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DUNKS

BELMONT INTERCHANGEABLE 12

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Must stop this. I seem to be the retirement home for old sick Hammer guns.

Second one this week. This one a freeby. Belmont interchangeable built around 1880. Black powder proofed only and really in a bit of a mess. Not sure whether to refurbish. "cost" or bin it . It was their top of the range and a fine gun but has been "used" Bores are OK , barrels are steel but need a reblack. Also one hammer spring is broken and gun is slightly off it's face. Stock although very worn is a lovely dark tiger stripe Walnut.

What do you lot think?

 

BELMONT & 16G 010.JPG

BELMONT & 16G 013.JPG

BELMONT & 16G 014.JPG

BELMONT & 16G 016.JPG

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Looks like a worthwhile project. I would NOT use it whilst it is "Off it's face" wait until it goes 'Cold Turkey'  !

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I'll take it off your hands if you can't be bothered. A beautiful hammer gun would be a glorious addition to complement the early 1880`s boxlock. 

Be a pleasure to restore it. 

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Bonehill's  were generally well made and the higher grades exceptionally well finished .Keep it as a black powder gun as with proof these days you could end up with a bag of scrap . Some sympathetic renovation to make it look well cared for rather than "done up ". 

Unfortunately the English gun market is dead so any money spent will never see any return . Suggest money spent be on the mechanical side , joint and spring which if done correctly will not be cheap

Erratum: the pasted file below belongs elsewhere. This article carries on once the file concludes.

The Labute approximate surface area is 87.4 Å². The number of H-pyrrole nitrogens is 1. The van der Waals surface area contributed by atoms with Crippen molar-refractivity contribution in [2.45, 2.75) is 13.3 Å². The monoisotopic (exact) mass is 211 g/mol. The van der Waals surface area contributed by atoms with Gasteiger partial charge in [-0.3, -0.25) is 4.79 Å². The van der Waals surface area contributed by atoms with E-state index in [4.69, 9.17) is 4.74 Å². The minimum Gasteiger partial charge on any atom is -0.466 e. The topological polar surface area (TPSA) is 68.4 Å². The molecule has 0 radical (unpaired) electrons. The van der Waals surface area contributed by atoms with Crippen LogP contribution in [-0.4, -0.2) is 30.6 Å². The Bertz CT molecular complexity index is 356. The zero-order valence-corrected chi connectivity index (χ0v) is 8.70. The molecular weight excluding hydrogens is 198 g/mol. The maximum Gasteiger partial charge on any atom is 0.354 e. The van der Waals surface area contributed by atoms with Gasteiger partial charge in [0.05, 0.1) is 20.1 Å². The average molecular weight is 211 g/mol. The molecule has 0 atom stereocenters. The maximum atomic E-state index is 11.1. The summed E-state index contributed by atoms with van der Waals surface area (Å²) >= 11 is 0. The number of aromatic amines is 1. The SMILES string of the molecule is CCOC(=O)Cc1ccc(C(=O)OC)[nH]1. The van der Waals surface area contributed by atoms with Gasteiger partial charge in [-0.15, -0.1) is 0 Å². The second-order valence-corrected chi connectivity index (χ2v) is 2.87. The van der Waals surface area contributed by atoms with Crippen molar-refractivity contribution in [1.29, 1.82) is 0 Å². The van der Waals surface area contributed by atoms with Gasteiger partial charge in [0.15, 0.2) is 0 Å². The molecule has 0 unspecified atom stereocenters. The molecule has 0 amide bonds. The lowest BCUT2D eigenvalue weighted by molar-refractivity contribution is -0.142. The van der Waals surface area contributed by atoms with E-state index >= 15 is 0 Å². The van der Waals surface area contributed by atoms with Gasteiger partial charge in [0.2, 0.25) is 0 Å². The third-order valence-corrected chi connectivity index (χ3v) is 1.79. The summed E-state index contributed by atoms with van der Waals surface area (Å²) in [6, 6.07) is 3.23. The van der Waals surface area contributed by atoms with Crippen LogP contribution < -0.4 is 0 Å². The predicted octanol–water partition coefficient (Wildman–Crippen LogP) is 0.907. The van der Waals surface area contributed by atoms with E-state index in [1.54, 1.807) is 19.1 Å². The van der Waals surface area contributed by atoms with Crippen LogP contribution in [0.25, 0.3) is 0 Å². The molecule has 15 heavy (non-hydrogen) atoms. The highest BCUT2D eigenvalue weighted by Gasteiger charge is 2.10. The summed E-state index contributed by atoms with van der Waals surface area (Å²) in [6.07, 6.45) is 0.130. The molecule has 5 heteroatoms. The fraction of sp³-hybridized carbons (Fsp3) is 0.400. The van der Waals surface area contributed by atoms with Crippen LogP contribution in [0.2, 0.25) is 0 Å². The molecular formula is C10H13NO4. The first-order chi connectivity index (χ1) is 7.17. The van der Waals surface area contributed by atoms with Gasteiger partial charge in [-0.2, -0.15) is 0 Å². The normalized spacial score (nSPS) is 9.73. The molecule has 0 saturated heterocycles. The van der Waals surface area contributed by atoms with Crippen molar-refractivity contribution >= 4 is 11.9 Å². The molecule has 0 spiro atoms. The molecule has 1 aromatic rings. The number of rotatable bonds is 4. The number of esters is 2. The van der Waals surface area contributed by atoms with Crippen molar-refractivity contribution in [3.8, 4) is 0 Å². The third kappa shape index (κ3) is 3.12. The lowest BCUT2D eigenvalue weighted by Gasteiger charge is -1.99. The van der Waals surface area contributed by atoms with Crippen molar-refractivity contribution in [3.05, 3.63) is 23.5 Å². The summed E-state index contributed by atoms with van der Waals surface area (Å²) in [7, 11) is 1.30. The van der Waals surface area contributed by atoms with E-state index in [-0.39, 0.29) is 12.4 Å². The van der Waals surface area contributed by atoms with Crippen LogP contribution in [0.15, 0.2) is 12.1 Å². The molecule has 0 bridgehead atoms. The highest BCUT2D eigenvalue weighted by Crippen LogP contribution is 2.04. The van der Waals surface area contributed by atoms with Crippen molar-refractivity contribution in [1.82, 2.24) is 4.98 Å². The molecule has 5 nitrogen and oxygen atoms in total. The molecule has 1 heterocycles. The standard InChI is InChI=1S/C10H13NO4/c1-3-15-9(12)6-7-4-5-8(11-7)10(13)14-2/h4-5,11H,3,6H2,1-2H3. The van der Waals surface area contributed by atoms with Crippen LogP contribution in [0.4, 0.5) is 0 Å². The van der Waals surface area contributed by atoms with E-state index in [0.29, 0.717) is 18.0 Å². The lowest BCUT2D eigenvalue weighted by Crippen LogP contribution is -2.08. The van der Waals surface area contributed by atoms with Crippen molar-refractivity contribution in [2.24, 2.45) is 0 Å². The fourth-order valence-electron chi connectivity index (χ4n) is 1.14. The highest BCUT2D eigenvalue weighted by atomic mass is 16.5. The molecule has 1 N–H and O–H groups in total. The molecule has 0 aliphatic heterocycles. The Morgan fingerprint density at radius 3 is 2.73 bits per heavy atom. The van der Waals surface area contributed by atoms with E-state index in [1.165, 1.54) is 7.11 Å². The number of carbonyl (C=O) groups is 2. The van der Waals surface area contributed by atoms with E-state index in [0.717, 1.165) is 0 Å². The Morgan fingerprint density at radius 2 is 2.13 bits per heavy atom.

.Anything else can be done a bit at a time .

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27 minutes ago, Gunman said:

Bonehill's  were generally well made and the higher grades exceptionally well finished .Keep it as a black powder gun as with proof these days you could end up with a bag of scrap . Some sympathetic renovation to make it look well cared for rather than "done up ". 

Unfortunately the English gun market is dead so any money spent will never see any return . Suggest money spent be on the mechanical side , joint and spring which if done correctly will not be cheap

.Anything else can be done a bit at a time .

^

This!

My brother has a lovely little C G Bonehill gun, it's a high quality, profusely engraved BLNE.........I never understood why such an obvious high quality gun was not made as an ejector?

Edited by panoma1

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A very nice gun of quality worthy of sympathetic restoration as Gunman says ! Far better than much of the tat that is for sale in the hammergun market.

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8 minutes ago, TIGHTCHOKE said:

Save the Belmont interchangeable if you can.

I really think I must. It's been untouched in a cabinet for the last fifty years. Wont do any harm in mine.

Bonus is it stops me collecting any more guns. There just aint any  room!

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Stunning looking gun, deserves a place in a cabinet.  Some of these fine English guns must have been used on some of the finest shoots. Wish they could tell there tale.